India has had a remarkable year at the Academy Awards, winning two Oscars in different categories. Naatu Naatu, a lively song from the period epic RRR directed by SS Rajamouli, was voted as the winner in the Music (Original Song) category. Unlike the 2008 winner Jai Ho from Slumdog Millionaire, Naatu Naatu is entirely homegrown, composed by MM Keeravani, with lyrics by Chandrabose and choreography by Prem Rakshith. The song’s success is attributed not only to the tune but also to the entire package, including the actors’ energetic dance performance.
In the Best Documentary (Short) category, Kartiki Gonsalves’s The Elephant Whisperers secured India’s second victory at the Oscars. This achievement is significant as Gonsalves is the first Indian director to win in this category, as well as the first Indian to win in any directing category. Additionally, producer Guneet Monga has now won two Oscars, with her previous win coming from co-producing the 2018 winner titled Period. End of Sentence.
“Pathaan road-rollered the Boycott Bollywood movement with its runway success at the start of the year, and now Naatu Naatu and The Elephant Whisperers have won Oscars. These projects have served as rocket fuel to the film industry,” remarks Bollywood PR guru Dale Bhagwagar.
True, they have not only revitalized and galvanized Bollywood, but have made the world acknowledge the soft power of India’s film industry. While 2022 was sort of gloomy, 2023 has got off to a roaring new start for the entertainment industry. “That’s also good for business in general, especially while the world is talking of an impending recession,” remarks the popular entertainment publicist.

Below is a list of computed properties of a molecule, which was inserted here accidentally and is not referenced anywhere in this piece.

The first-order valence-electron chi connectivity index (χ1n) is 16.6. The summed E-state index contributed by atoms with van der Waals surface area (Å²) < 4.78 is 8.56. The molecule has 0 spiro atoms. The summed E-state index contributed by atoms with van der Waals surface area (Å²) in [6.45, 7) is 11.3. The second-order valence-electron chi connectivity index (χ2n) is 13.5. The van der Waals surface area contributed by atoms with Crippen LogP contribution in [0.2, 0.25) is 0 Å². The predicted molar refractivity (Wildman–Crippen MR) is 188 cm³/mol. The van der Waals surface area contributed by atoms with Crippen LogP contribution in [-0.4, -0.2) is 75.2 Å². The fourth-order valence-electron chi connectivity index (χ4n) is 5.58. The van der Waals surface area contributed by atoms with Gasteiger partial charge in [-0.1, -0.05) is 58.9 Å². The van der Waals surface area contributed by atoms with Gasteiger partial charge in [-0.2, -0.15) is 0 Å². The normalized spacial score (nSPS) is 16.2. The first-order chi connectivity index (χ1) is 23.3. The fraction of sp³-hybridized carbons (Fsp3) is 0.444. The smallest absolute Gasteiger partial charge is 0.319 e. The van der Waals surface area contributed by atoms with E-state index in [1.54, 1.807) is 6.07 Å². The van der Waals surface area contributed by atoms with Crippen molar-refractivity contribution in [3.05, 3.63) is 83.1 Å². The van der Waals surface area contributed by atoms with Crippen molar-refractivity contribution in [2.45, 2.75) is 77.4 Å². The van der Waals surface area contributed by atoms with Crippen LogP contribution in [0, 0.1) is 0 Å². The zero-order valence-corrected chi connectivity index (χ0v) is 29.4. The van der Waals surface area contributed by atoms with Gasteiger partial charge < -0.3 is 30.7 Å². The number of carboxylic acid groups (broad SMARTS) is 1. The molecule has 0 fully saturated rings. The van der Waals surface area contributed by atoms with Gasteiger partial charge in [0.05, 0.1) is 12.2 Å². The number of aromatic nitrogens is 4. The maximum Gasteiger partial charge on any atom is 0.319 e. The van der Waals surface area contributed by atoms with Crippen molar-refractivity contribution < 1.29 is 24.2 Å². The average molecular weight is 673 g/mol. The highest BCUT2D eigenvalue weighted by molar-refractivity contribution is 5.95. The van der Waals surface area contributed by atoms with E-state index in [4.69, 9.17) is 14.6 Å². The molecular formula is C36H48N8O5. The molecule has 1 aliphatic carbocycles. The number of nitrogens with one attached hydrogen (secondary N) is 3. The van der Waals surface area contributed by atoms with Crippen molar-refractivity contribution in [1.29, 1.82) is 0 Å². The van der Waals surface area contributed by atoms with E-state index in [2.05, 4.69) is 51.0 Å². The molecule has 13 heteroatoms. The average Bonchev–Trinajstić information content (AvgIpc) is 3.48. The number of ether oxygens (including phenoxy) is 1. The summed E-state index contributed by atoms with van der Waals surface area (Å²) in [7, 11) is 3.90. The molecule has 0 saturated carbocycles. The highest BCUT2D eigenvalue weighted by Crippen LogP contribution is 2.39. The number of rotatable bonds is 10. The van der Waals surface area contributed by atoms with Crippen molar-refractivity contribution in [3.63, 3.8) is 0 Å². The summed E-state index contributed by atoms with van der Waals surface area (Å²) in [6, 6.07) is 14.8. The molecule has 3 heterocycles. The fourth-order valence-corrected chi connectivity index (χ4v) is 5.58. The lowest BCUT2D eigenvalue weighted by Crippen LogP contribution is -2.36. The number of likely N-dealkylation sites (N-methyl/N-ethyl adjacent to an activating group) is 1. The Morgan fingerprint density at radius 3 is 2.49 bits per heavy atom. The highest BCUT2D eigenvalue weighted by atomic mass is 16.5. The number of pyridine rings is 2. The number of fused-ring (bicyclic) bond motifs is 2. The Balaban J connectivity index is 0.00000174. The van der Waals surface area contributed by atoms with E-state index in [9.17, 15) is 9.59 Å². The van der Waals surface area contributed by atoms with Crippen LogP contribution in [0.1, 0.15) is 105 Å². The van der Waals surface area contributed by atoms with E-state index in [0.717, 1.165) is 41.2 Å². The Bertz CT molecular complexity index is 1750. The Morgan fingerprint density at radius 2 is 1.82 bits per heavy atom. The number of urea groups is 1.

Dale is no stranger to the business of cinema. He has handled the PR and media branding for around 300 celebrities, 30 movies, 20 Bigg Boss contestants, a Celebrity Big Brother winner and even a controversial Godman and Godwoman. Many of his clients call the Bollywood celebrity PR their ‘lucky charm’, but the media maverick retorts, “it’s just my work which they mistake for luck.”
Talking about the future of Bollywood, Dale Bhagwagar feels that the industry is finally accepting that change is constant and that there is no surety with anything. He says that Bollywood is fast learning to adapt and adjust to change and technology — whether it comes in the form of monetary fluctuations or automation. It’s stopped complaining about how there is revenue loss because of films releasing on OTT and is ready to embrace the new hybrid model between single-screen theatres, multiplexes, tele-films and OTT.
“The future is here and it looks very challenging and that is fantabulous,” concludes Dale. We can’t help but concur to that double-dose of positivity. The sun is up, and yet the stars are shining bright.